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Wednesday, July 8, 2015

SpaceX Loss of Falcon 9 Rocket a Serious Setback

Falcon 9. Photo courtesy of SpaceX
On June 28, 2015, SpaceX's Falcon 9 rocket lifting an unmanned Dragon capsule full of supplies and new equipment to the International Space Station exploded after the first stage separated. It is a serious setback for a company that was running with the commercial partnership with NASA. Here is what SpaceX was saying at the time of this writing: http://www.spacex.com/news/2015/06/28/crs-7-launch-update

The reaction by Erin Sharoni, writing an opinion piece for Time is typical: http://time.com/3946434/spacex-rocket-explosion/ The disappointment and worry are there, they are appropriate, but the big picture has to continue to be considered. Spaceflight is extremely difficult. Our worst disasters have occurred when we have felt otherwise, conning ourselves into believing it has become routine and the sci-fi future has arrived. If ever space travel is to become routine, that day is a very long way off ... although not taken further away by this mishap. We build on these mistakes. We learn from then and design new and better equipment. We can be grateful that no one died in this explosion.

Here's hoping the men and women of SpaceX bounce back soon, providing a better Falcon 9 for the future when this particular fault is corrected.

One final word: a major news network put out a one minute thirty-six second report shortly after the explosion that showed a disturbing lack of understanding on the part of the reporter. I will not name the network. Instead, may all reporters and editors learn a little something in the limited time you have on the subjects you cover. Never again do I want to see someone equate that explosion on liftoff with explosions of first stages attempting a new and experimental landing technique. They are in no way the same thing and should never be link. That was not the only error in that short clip. As someone who grew up with a parent who covered science news for a living, I know what I'm talking about. There is a lot of material provided before a launch. At least review it before you speak so you don't come off sounding so incredibly ignorant.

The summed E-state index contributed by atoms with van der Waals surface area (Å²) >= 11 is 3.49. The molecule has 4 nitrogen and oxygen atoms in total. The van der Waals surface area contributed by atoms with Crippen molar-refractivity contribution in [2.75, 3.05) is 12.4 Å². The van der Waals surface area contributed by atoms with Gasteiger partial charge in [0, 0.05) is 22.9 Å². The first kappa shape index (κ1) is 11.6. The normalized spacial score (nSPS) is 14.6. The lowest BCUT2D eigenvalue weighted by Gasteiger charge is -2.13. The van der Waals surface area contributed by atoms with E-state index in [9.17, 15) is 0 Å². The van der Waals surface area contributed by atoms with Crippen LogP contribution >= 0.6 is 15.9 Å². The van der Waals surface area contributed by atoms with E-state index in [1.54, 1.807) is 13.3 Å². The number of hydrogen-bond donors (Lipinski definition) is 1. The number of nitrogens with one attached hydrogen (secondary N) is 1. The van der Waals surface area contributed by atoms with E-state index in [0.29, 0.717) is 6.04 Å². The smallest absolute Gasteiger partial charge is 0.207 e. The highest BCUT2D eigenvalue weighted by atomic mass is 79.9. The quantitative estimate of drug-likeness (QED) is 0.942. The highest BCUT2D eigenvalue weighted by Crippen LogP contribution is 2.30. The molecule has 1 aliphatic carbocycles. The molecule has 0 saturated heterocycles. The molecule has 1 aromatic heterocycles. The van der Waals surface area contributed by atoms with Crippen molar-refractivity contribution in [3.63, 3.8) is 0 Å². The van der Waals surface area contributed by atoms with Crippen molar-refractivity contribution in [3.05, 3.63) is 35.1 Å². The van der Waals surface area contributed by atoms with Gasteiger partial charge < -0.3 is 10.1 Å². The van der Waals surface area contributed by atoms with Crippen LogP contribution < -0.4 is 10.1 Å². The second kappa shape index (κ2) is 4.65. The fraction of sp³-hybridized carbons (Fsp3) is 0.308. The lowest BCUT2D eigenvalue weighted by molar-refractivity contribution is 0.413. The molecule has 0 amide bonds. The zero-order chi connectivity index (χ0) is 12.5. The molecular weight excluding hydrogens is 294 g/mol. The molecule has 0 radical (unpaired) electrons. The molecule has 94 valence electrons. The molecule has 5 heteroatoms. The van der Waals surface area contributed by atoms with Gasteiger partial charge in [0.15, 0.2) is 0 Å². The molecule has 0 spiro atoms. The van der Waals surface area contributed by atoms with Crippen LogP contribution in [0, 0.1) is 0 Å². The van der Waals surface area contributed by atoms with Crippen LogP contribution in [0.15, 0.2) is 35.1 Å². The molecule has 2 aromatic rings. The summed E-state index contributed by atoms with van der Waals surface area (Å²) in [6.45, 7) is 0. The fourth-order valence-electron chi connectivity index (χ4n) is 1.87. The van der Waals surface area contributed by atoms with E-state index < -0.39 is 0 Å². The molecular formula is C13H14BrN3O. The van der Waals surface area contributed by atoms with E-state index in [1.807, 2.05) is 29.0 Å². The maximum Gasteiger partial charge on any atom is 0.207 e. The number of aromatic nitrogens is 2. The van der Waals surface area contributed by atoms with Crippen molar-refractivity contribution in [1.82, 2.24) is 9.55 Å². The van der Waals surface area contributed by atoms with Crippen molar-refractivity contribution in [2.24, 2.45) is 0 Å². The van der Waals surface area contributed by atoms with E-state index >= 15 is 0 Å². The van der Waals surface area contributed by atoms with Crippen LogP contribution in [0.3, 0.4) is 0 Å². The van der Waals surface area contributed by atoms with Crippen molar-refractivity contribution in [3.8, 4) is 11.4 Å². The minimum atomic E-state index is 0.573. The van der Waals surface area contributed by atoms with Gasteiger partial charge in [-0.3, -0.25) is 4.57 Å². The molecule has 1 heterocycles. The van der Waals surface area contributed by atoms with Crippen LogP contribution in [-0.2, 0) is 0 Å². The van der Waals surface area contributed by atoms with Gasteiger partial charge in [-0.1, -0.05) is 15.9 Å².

Buzz Aldrin weighed in on this explosion as well, and what he has to say is worth a look: http://time.com/3945033/buzz-aldrin-spacex-commercial-space-travel/

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